We also haven’t received any response from DPD as to what the department thinks about this decision by the DA’s office. We’ve spoken with both LGBT liaison officer Laura Martin and Chief David Brown himself, and both have promised to get back to us. Specifically, we’d like to know whether DPD plans to continue conducting these types of raids in the future knowing that the DA’s office isn’t going to prosecute those arrested. Imagine all the resources it took to plan and conduct the raid, then complete all the paperwork and book the 11 men into jail. And all for nothing, apparently. In extremely tight budget times, that shouldn’t sit well with anyone.

—  John Wright

Top 10: Rare bathhouse raid sparked controversy

No. 10:

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When Dallas vice officers raided The Club Dallas on Oct. 8 for the first time in recent memory, it made national news and gave rise to some conspiracy theories. Some said the raid was part of a city effort to shut down the gay bathhouse to make way for redevelopment around a new DART rail station, which sits directly adjacent to the 34-year-old establishment at 2616 Swiss Ave. in Deep Ellum. Others said the raid was politically motivated since it came just before a major election, as such crackdowns have historically tended to do. Still others, of course, felt it was an example of law enforcement targeting the gay community.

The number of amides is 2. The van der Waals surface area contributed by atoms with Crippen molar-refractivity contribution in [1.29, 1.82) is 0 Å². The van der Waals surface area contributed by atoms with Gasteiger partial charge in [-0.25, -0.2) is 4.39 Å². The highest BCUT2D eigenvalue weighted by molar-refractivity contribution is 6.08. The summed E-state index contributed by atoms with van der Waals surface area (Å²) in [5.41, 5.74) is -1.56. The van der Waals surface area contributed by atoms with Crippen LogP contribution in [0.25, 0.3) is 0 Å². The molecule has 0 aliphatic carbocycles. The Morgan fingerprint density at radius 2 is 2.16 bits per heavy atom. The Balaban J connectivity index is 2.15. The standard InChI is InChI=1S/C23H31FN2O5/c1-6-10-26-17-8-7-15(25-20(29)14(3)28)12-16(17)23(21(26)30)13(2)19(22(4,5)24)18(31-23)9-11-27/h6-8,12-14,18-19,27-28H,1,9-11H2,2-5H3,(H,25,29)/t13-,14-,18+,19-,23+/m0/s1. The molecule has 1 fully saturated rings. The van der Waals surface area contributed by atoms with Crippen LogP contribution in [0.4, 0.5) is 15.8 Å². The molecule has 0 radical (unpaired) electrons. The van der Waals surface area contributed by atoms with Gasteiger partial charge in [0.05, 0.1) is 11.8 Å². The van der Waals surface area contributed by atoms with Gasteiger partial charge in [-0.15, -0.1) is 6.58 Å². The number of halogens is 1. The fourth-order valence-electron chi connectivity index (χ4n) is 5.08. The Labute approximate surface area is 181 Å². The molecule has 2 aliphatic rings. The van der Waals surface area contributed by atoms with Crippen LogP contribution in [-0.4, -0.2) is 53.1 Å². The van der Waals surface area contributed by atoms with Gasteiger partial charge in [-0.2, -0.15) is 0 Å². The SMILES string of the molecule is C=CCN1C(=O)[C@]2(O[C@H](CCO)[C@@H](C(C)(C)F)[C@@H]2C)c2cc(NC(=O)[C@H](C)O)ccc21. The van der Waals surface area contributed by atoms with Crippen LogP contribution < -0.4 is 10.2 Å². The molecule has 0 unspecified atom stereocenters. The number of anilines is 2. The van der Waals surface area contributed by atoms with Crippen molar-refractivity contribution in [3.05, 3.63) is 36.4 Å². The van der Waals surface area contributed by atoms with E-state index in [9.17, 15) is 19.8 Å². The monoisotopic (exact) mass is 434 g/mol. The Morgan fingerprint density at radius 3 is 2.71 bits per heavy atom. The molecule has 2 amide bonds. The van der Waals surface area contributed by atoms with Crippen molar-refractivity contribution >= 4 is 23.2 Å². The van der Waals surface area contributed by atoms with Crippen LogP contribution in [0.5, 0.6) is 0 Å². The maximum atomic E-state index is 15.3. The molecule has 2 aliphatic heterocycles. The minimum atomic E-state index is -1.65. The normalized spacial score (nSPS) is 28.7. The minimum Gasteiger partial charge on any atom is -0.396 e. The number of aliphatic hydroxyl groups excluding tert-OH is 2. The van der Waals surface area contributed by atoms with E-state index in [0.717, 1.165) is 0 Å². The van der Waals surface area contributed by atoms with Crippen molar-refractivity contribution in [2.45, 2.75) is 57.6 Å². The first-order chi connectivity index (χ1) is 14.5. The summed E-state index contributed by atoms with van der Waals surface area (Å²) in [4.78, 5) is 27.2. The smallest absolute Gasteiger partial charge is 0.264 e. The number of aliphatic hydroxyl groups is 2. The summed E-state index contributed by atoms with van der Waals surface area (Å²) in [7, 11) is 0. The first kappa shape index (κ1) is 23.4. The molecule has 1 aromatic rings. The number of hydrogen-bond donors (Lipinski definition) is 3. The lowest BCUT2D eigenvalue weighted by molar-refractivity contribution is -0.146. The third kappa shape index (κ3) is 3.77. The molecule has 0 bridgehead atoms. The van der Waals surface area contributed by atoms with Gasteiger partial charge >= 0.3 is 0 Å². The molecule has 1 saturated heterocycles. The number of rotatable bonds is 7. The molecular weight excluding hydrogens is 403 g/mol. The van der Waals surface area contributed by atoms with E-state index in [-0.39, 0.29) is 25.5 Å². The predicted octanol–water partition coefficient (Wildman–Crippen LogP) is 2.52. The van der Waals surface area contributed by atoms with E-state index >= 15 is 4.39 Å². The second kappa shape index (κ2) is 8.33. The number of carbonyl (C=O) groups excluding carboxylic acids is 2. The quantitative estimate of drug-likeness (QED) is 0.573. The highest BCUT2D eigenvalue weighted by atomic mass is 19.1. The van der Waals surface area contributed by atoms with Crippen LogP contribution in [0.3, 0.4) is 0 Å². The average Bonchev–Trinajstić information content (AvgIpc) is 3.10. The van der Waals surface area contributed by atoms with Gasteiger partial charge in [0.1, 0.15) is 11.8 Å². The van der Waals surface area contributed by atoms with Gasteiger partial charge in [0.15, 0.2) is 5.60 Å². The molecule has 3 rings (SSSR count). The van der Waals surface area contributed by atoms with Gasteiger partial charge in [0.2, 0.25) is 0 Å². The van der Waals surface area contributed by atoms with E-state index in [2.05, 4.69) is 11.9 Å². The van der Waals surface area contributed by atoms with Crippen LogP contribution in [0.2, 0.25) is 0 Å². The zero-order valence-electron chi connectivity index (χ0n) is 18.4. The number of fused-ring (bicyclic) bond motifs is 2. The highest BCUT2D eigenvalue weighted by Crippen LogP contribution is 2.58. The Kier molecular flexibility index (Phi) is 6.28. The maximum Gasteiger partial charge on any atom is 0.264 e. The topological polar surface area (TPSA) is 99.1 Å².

But the Dallas Police Department, in a rare statement issued by the vice unit several days later, said the raid was conducted in response to a complaint from a citizen. “The Dallas Police Department is charged with the duty of investigating, enforcing, and responding to citizen complaints regarding sexually oriented businesses throughout the city,” the statement read in part. “The Vice Unit is committed to being responsive to community concerns and thus, conducts its investigations in an equitable and just manner.”